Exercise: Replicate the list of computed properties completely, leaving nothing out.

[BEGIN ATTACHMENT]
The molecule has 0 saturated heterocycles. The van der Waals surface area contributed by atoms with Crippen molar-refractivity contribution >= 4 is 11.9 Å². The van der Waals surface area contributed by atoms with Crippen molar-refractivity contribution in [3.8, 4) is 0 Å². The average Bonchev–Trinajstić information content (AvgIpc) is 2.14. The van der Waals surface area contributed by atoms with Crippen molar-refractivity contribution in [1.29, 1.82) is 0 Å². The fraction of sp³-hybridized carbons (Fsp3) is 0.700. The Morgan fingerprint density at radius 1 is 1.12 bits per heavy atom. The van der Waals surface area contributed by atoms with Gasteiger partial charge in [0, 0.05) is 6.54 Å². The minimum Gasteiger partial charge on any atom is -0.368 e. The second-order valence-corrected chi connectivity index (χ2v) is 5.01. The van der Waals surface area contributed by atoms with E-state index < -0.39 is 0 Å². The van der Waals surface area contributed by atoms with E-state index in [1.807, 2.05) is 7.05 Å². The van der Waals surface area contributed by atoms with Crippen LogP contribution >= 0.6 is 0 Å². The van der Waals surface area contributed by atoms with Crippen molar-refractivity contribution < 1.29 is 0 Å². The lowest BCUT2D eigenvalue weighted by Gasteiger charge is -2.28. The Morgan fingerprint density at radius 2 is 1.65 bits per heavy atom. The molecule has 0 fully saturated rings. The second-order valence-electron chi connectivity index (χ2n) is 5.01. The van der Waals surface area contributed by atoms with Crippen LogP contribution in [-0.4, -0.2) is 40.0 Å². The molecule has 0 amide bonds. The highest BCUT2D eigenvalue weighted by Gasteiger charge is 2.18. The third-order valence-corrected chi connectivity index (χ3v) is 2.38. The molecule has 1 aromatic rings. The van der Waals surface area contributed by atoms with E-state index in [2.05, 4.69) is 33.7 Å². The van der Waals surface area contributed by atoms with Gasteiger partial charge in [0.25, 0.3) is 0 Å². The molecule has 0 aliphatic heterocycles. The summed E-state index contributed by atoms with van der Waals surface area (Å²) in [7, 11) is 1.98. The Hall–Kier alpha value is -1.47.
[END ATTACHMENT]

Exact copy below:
The molecule has 0 saturated heterocycles. The van der Waals surface area contributed by atoms with Crippen molar-refractivity contribution >= 4 is 11.9 Å². The van der Waals surface area contributed by atoms with Crippen molar-refractivity contribution in [3.8, 4) is 0 Å². The average Bonchev–Trinajstić information content (AvgIpc) is 2.14. The van der Waals surface area contributed by atoms with Crippen molar-refractivity contribution in [1.29, 1.82) is 0 Å². The fraction of sp³-hybridized carbons (Fsp3) is 0.700. The Morgan fingerprint density at radius 1 is 1.12 bits per heavy atom. The van der Waals surface area contributed by atoms with Gasteiger partial charge in [0, 0.05) is 6.54 Å². The minimum Gasteiger partial charge on any atom is -0.368 e. The second-order valence-corrected chi connectivity index (χ2v) is 5.01. The van der Waals surface area contributed by atoms with E-state index < -0.39 is 0 Å². The van der Waals surface area contributed by atoms with E-state index in [1.807, 2.05) is 7.05 Å². The van der Waals surface area contributed by atoms with Crippen LogP contribution >= 0.6 is 0 Å². The van der Waals surface area contributed by atoms with Crippen molar-refractivity contribution < 1.29 is 0 Å². The lowest BCUT2D eigenvalue weighted by Gasteiger charge is -2.28. The Morgan fingerprint density at radius 2 is 1.65 bits per heavy atom. The molecule has 0 fully saturated rings. The second-order valence-electron chi connectivity index (χ2n) is 5.01. The van der Waals surface area contributed by atoms with Crippen LogP contribution in [-0.4, -0.2) is 40.0 Å². The molecule has 0 amide bonds. The highest BCUT2D eigenvalue weighted by Gasteiger charge is 2.18. The third-order valence-corrected chi connectivity index (χ3v) is 2.38. The molecule has 1 aromatic rings. The van der Waals surface area contributed by atoms with E-state index in [2.05, 4.69) is 33.7 Å². The van der Waals surface area contributed by atoms with Gasteiger partial charge in [0.25, 0.3) is 0 Å². The molecule has 0 aliphatic heterocycles. The summed E-state index contributed by atoms with van der Waals surface area (Å²) in [7, 11) is 1.98. The Hall–Kier alpha value is -1.47.